This question has popped into my head and caused confusion. If we evolved from primates, would these primates also have an afterlife? What’s so different from them and us? Is it simply because we are conscious that we must have an afterlife?
I think most Christians would say eternal life is a gift given by God, not something we biologically evolved into. Even in the Bible, it is not possible in our current physical bodies, it’s something we need to be “raised” to in new bodies. (See 1 Corinthians 15.)
Accepting evolution doesn’t entail you must reject God as Creator or a spiritual reality that transcends our biology.
When in human history this gift was extended to humans is something we can only speculate about.
Your question seems to be, granted evolution, why are we ontologically different than any other animals? Most people do get one thing out of the creation stories in the Bible, that man is created in the imagio dei.
Though certainly speculative, mankind may be imbued with a soul as well. Also, many Christians believing in evolution will anthropomorphically tell you human beings are the desired end result of that process. Also Jesus died for our sins. Animals can’t sin. A lion can eat a person but it’s not considered a sin. Of course in the extreme case there were some other hominoids anatomically like us but I don’t know of anyone who thinks an ape can sin. Not sure we can answer exactly where that distinction occurred in the evolutionary chain but I think the distinction between man and animal is pretty well demarcated for most people.
If evolution is real, why would we have an afterlife?
If we have an afterlife, why would evolution not be real?
How are these two things even connected?
If you are expecting evolution to justify the existence of an afterlife then you are asking it to do something strange. It was never meant to be a replacement for theism or Christianity. All it was ever for was to give an explanation for the origin of the species in agreement with the evidence we find buried in the earth all around us (and now in the genetics of all living things as well). But to expect it to justify an afterlife is like asking the rules of football to explain chemistry, or asking the legal system to explain the literary metaphors of a fantasy novel.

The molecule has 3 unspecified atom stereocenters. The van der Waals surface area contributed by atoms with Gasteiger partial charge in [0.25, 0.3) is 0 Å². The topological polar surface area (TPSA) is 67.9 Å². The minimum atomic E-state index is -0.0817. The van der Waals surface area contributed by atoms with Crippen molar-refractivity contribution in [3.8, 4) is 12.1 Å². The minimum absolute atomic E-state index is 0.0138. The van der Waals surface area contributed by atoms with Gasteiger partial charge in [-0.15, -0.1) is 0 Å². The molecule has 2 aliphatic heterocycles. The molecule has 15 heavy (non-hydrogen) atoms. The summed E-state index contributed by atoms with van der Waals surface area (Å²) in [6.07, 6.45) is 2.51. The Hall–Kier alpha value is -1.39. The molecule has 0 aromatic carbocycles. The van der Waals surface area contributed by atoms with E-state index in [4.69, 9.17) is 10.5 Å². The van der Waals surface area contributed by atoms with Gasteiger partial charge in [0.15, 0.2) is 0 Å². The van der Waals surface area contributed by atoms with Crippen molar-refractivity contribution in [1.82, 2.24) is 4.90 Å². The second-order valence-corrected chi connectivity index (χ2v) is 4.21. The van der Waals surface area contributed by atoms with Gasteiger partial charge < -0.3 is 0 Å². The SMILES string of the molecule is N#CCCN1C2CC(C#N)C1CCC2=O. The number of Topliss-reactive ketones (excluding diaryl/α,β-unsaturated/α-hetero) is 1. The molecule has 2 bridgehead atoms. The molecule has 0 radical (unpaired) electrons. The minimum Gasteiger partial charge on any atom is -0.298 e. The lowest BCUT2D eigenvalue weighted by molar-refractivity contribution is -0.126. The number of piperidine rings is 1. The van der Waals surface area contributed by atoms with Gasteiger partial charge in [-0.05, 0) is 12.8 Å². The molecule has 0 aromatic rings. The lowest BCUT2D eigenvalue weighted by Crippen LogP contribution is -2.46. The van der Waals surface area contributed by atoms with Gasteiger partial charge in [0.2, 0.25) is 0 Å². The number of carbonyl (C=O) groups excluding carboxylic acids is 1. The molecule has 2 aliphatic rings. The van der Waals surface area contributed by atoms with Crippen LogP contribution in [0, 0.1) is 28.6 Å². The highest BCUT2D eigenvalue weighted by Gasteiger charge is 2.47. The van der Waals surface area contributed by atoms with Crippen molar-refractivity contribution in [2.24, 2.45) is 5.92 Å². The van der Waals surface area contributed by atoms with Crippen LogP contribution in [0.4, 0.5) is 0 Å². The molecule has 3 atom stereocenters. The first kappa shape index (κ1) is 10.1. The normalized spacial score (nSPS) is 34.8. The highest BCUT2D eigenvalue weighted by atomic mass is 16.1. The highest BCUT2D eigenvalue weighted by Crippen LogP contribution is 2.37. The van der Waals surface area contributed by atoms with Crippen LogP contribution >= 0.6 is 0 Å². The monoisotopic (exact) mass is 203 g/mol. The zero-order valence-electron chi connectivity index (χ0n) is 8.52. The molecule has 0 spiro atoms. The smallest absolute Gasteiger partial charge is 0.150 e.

But if you want everything put into a coherent picture how about this:
God is infinite, perfect and complete in Himself. What would such a being do? What is there for such a being to do? How about give of His unlimited abundance to others than Himself? But to do that He would have to create others. But how to do that? Anything He creates would simply be what He made it to be and have everything He gave to it already. Why would it ever be anything more than that? And that is exactly what we see in the angels. It is not enough for the reasons I have just explained. They are hardly any more than extension of Himself.
To create something truly other than Himself, He would have to bring into being others who would not simply be what He made them to be, but would also be what they made of themselves. So God created this self-organizing phenomenon we call life which requires a whole system of rules by which things would exist and change, all working automatically by themselves. This way He would have others that are also made according to their own choices in a process of growth, development, and evolution, but they would be someone to whom God could give of Himself to help them in their process of becoming more. Their infinite potentiality would be a reflection of God infinite actuality and they could have an eternal relationship with God of parent and child.
But in order for that to work their existence would have to continue beyond the limits of their physical life in an imperishable spiritual body – created from their physical existence like a tree growing from a seed (just like Paul explains in 1 Cor 15). In this way the physical universe would be like a womb giving birth to imperishable spiritual beings who unlike the angels are not simply products of design but are also the creation of the choices they make in a relationship with God – children rather than servants/tools.
Why not? Why would I want an afterlife which is devoid of any other life? Why would anybody? Why would God want that?
That might depend on the person.
What makes you think other primates are not conscious. I don’t think any veterinarian would agree with you.
They have P(phenomenal)-consciousness, there is no warrant for A(access)-consciousness.
Many humans never develop the latter and many, many more lose it one way or another. The biggest cause of death in the first world being dementia. So if you haven’t said the sinner’s prayer before you go ga-ga, you’re damned. Or does it count if you say it after, parrot fashion?
So, the capacity for ‘sin’ is the determinant of transcendence? I’m having my childhood budgies Jenny and Lucy back. Whatever suffers, transcends.
Point of order Madam Chairman, I’d use spirit reality rather than spiritual.
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